Sunday was a long day. The phone stayed silent and I refused to make the call. I was waiting to hear from my Father to hear the final word on our luck for the week. I knew that the longer I didn`t hear from him, the better. A call by noon would almost positively mean that they had nothing down – there would just be too much work to do to get out that early.
So I refused to call and decided to wait.
Four or five years ago this would have been less of a concern. It would have meant that I had less variety in my kitchen while now it means that I will have decidedly less meat. We don`t buy like we used to and the investment in the hunt ideally supplies considerably more than 50% of our meat for the year. Failing to harvest will result in the outright removal of that source and it won`t be replaced. On the bright side, we will learn more styles of cooking.
Coming home empty-handed is also tremendously disappointing. There`s been more than 3 months of preparation for this single week and 14 of us worked the woods for 6 days. There is a tremendous amount of effort – and build-up – in getting ready for the hunt. Being `skunked` is tough to take as a team – and as one of the leaders. It`s a feeling that will stick around for at least a year and I`ll replay many parts of the hunt over in my head until we harvest our next animal. I`ll try to learn more about hunting in the rain.
There`s also a bitter reminder about my own independence and ability to provide for my family. failure would have been disastrous to our family 100 years ago. I know of some people who still depend on the hunt for sustenance and they don`t have the safety nets we do (i.e. local year-round farmers market and the economic ability to participate). It`s humbling and does hit some of my confidence.
The phone doesn`t ring until after 5:00PM. The late call is a good sign – it`s enough time for them to have gone to a butcher, cleaned up and head home. It could also just be a sign of a call later in the day – and it was. I`m told very quickly that the hunt ended without success. The guys had a great day – 3 of them even got a look at moose (the better weather had them moving around a lot easier) but they didn`t get a good enough look to know the age and gender.
This brings moose sightings to 12 in total with 4 guys seeing them. Add the single bear and we had 13 legitimate opportunities to fill the freezer. There were multiple deer sightings as well but they weren`t in season so they don`t count. I think a lot of people would be surprised to learn that hunting can be like this and that it`s not an all-you-can-kill-buffet. We`ve come painfully close and haven`t had the chance to take a single shot. The 6-day season is over and we`ll have to wait for another year.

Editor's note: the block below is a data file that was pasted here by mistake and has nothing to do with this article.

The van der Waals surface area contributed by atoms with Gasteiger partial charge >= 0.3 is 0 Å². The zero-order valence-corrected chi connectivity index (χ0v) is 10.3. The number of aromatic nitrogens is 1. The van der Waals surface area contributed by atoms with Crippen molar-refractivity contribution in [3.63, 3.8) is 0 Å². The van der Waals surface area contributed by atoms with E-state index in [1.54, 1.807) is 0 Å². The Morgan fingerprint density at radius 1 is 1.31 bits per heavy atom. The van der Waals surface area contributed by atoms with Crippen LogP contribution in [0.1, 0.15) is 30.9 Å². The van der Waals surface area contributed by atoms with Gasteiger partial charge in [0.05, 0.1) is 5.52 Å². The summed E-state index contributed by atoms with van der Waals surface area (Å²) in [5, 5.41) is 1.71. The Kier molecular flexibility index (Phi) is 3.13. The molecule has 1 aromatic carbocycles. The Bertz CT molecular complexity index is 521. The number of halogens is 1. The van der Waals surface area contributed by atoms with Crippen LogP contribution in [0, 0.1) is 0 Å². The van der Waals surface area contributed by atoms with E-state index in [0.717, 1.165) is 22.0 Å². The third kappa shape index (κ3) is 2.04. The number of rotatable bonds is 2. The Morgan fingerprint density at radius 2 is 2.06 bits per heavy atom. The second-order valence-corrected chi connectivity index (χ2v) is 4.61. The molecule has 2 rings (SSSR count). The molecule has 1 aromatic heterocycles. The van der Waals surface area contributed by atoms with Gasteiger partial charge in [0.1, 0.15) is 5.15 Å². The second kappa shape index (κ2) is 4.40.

In the days following the hunt, I reflect on options. The guys are going deer hunting and I had thought of getting into camp for a few days; a plan that fell through when an unplanned business trip popped up. Dad is hunting for 2 weeks and will share any deer he gets (I really want to make jerky). I have an invite for bow hunting in November (which I`ve never done) for a day which I`d like to try to make happen. We also have some moose left over from last year which I`ll spread out.
Of course there`s also diversifying our menu at home and learning new meat-free or reduced-meat meals which is the thing silver lining.
And that`s how hunting goes. I don`t regret the week and I`m very excited to get out here again in a year – though I`m thinking I need to do a bit more small game hunting in the fall in case we end up empty-handed again. But ending up empty-handed can`t be an option two-years in a row.
Thank you all who`ve stayed with this series. The last 10 days has been almost 14,000 words of posting; the length of the posts and the topic are enough to significantly lower our visits to the site – these posts have cut our traffic in half each of the last 3 years. I hope you`ve enjoyed them, learned something or found something worth sharing. We`ll be back to `regular programming` tomorrow.
This is the final post in this series. To see all of the posts in this series, click here.